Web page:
Opposition is already building to the so called 'Super Toll Initiative' plan for $825 million in toll roads to be built around the city, 1200 WOAI news reports.
Despite the certainty of Texas Department of Transportation officials who announced plans for the toll lanes to be built along I-10 between Loop 1604 and Ralph Fair Road and along US 281 between Loop 1604 and the Comal County line, Terri Hall of Texans Uniting for Reform and Freedom, which was organized to fight toll road plans, says she has heard plenty of 'certain plans' for toll roads over the past decade, and all have fizzled.
"I can't remember how many times they have said it is a done deal, and every time it has come unraveled," Hall said.
She said pressure has to be mounted on the unelected Regional Mobility Authority, which will have the final say on toll decisions. She says lawsuits are possible and she pointed out that several pro toll officials, including Bexar County Judge Nelson Wolff, are up for election in 2014.
"These elections are now referendums on toll roads," she said. "If they're not, they should be."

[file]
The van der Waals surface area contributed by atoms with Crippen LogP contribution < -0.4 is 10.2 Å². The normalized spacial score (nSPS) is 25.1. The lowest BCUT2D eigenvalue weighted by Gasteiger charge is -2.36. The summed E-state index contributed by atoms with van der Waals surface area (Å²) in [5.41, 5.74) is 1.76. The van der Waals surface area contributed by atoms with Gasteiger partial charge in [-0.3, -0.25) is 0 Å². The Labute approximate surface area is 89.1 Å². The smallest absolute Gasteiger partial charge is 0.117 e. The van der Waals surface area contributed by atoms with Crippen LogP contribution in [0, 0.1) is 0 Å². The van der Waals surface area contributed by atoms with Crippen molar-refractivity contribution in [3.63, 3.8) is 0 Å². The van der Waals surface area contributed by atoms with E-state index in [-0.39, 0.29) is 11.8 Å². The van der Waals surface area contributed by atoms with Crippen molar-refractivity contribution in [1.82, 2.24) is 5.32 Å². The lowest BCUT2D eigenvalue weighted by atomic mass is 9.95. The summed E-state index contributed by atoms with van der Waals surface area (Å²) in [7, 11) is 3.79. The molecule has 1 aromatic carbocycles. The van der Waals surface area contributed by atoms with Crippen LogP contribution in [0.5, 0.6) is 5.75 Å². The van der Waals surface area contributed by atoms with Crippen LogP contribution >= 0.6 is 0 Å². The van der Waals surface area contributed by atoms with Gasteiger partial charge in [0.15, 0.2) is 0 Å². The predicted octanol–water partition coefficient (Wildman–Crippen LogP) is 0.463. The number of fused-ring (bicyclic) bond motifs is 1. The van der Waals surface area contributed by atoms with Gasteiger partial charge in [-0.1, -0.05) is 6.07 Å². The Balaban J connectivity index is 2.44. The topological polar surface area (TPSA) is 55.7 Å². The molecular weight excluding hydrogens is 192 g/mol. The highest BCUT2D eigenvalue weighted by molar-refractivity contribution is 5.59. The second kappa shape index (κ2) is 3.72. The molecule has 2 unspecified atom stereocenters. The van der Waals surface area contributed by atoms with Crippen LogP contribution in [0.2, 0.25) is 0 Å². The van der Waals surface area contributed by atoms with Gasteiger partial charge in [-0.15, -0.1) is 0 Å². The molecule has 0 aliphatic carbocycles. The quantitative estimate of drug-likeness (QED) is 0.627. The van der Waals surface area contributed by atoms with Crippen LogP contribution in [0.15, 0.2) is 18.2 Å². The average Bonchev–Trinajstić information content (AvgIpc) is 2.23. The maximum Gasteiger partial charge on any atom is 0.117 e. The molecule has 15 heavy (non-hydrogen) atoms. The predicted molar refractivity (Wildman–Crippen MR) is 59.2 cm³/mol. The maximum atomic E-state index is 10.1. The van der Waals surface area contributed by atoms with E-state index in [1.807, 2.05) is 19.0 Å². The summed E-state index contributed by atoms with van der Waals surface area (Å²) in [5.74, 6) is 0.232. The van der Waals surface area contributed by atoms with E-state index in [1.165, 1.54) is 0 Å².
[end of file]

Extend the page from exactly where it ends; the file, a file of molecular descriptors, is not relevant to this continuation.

A similar plan to build toll lanes along US 281 was to the point that site preparation had actually begun back in 2008, before a lawsuit filed by Hall's group and environmental activists scuttled the plan.
Hall says the 'ruling class' individuals who are imposing toll roads on San Antonio obviously have no idea how the average San Antonio family lives.
"There are just not enough people in this community who have enough money to pay between 17 cents and 50 cents a mile to get to work."
She pointed to the failure of the State Highway 130 toll road as an example of who actively motorists will avoid toll roads. Despite increasing congestion on Interstate 35, motorists still choose the free road rather than the toll alternative. She said the free alternatives in the areas where the San Antonio toll roads will be built will result in motorist cutting through neighborhoods, endangering children as they get off the school bus and leading to more tragedies in residential areas.
Hall also points out that the major funding for these two toll road projects is coming from the Advanced Transportation District sales tax, and from a $10 a year increase in the annual vehicle registration fee.
"I think the money is there, particularly on 281," she said. 'Public money and tax money is already there to build these lanes without tolls. The question is, whether there is the political will to do that."